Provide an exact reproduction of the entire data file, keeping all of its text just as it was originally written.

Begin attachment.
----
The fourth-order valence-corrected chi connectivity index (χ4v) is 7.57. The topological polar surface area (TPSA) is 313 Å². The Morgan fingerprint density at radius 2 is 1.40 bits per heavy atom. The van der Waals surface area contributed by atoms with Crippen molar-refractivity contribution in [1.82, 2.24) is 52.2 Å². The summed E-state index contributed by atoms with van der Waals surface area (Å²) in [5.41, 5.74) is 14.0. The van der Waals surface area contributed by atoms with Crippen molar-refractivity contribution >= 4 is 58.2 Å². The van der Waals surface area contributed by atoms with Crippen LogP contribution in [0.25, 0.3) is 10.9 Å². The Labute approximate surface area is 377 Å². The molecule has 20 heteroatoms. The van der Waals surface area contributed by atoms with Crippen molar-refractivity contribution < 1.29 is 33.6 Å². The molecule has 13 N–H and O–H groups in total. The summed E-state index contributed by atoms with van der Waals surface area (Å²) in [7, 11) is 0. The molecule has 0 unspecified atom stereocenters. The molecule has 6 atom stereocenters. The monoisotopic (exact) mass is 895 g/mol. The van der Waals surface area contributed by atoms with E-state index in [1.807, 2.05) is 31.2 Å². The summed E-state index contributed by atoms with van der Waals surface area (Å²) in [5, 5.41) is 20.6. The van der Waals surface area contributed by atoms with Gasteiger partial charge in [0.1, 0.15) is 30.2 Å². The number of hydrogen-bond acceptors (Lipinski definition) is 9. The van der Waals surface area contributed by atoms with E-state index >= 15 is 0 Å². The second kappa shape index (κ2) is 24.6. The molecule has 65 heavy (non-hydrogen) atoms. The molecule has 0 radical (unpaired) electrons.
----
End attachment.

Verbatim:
The fourth-order valence-corrected chi connectivity index (χ4v) is 7.57. The topological polar surface area (TPSA) is 313 Å². The Morgan fingerprint density at radius 2 is 1.40 bits per heavy atom. The van der Waals surface area contributed by atoms with Crippen molar-refractivity contribution in [1.82, 2.24) is 52.2 Å². The summed E-state index contributed by atoms with van der Waals surface area (Å²) in [5.41, 5.74) is 14.0. The van der Waals surface area contributed by atoms with Crippen molar-refractivity contribution >= 4 is 58.2 Å². The van der Waals surface area contributed by atoms with Crippen LogP contribution in [0.25, 0.3) is 10.9 Å². The Labute approximate surface area is 377 Å². The molecule has 20 heteroatoms. The van der Waals surface area contributed by atoms with Crippen molar-refractivity contribution < 1.29 is 33.6 Å². The molecule has 13 N–H and O–H groups in total. The summed E-state index contributed by atoms with van der Waals surface area (Å²) in [7, 11) is 0. The molecule has 0 unspecified atom stereocenters. The molecule has 6 atom stereocenters. The monoisotopic (exact) mass is 895 g/mol. The van der Waals surface area contributed by atoms with E-state index in [1.807, 2.05) is 31.2 Å². The summed E-state index contributed by atoms with van der Waals surface area (Å²) in [5, 5.41) is 20.6. The van der Waals surface area contributed by atoms with Gasteiger partial charge in [0.1, 0.15) is 30.2 Å². The number of hydrogen-bond acceptors (Lipinski definition) is 9. The van der Waals surface area contributed by atoms with E-state index >= 15 is 0 Å². The second kappa shape index (κ2) is 24.6. The molecule has 65 heavy (non-hydrogen) atoms. The molecule has 0 radical (unpaired) electrons.